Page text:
In today's world of overprotective parenting it's easy to forget how kids learn. In the early years they learn by playing, often not without risk. But some parents seem to be freaking out and forbidding their children to even participate in the fun games we enjoyed as youngsters according to a survey by the National Children's Bureau in UK. The message is that kids need to do some "risky" play to I couldn't agree more. Throughout my whole life I've learned most things by looking at others and then by trial and error. So far thankfully without any serious errors. But what kind of parents don't even let hteir kids play catch or hide and seek?
A major study by Play England, part of the National Children's Bureau, found that half of all children have been stopped from climbing trees, 21 per cent have been banned from playing conkers and 17 per cent have been told they cannot take part in games of tag or chase. Some parents are going to such extreme lengths to protect their children from danger that they have even said no to hide-and-seek.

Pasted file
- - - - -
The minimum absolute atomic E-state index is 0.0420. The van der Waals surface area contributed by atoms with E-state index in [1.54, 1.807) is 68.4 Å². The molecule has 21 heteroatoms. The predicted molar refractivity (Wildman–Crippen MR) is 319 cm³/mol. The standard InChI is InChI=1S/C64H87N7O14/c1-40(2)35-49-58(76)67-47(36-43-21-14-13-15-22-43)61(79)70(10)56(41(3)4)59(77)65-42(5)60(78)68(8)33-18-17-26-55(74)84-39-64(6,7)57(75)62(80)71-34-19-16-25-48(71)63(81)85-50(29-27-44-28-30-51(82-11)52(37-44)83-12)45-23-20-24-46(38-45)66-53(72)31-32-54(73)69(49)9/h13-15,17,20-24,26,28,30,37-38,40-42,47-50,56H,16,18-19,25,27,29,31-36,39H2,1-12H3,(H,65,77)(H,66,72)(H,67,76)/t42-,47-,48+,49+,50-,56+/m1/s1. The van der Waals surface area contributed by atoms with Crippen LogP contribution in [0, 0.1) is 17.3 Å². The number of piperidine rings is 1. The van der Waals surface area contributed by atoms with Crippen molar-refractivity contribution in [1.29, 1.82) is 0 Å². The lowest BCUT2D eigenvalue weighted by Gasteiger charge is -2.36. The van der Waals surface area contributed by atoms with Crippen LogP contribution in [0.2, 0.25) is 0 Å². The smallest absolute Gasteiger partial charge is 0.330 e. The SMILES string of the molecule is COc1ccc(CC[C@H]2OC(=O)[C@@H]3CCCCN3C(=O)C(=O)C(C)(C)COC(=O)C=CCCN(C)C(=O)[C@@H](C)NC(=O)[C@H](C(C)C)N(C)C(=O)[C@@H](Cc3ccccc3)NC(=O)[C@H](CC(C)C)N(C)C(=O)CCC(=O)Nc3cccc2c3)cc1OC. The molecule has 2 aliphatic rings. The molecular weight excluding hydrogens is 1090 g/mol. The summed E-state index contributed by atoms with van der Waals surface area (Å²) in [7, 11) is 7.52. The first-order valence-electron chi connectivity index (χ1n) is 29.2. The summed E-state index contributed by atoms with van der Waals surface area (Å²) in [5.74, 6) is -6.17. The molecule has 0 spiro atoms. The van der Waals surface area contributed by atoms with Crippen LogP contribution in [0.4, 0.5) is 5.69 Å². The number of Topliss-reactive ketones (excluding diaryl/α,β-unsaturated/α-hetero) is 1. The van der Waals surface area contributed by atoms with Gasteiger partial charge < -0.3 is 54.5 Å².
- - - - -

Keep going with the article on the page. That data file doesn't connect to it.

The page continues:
Parents are scared of everything today. Sadly often most scared of the least dangerous things, but of course without realizing it. Our door games and fun are not popular and leaving a child alone for one second anywhere outside is apparently too dangerous. While we should take good care of our kids we're not doing them any favors by shileding them in a protective bubble.
The tendency to wrap children in cotton wool has transformed how they experience childhood. According to the research, 70 per cent of adults had their biggest childhood adventures in outdoor spaces among trees, rivers and woods, compared with only 29 per cent of children today. The majority of young people questioned said that their biggest adventures took place in playgrounds.
The article doesn't touch on another closely related subject, the obesity chrisis. Today's kids are outside much less and also fatter than ever. Could there be a link between the outside play and the obesity epidemic in countries like UK and US?
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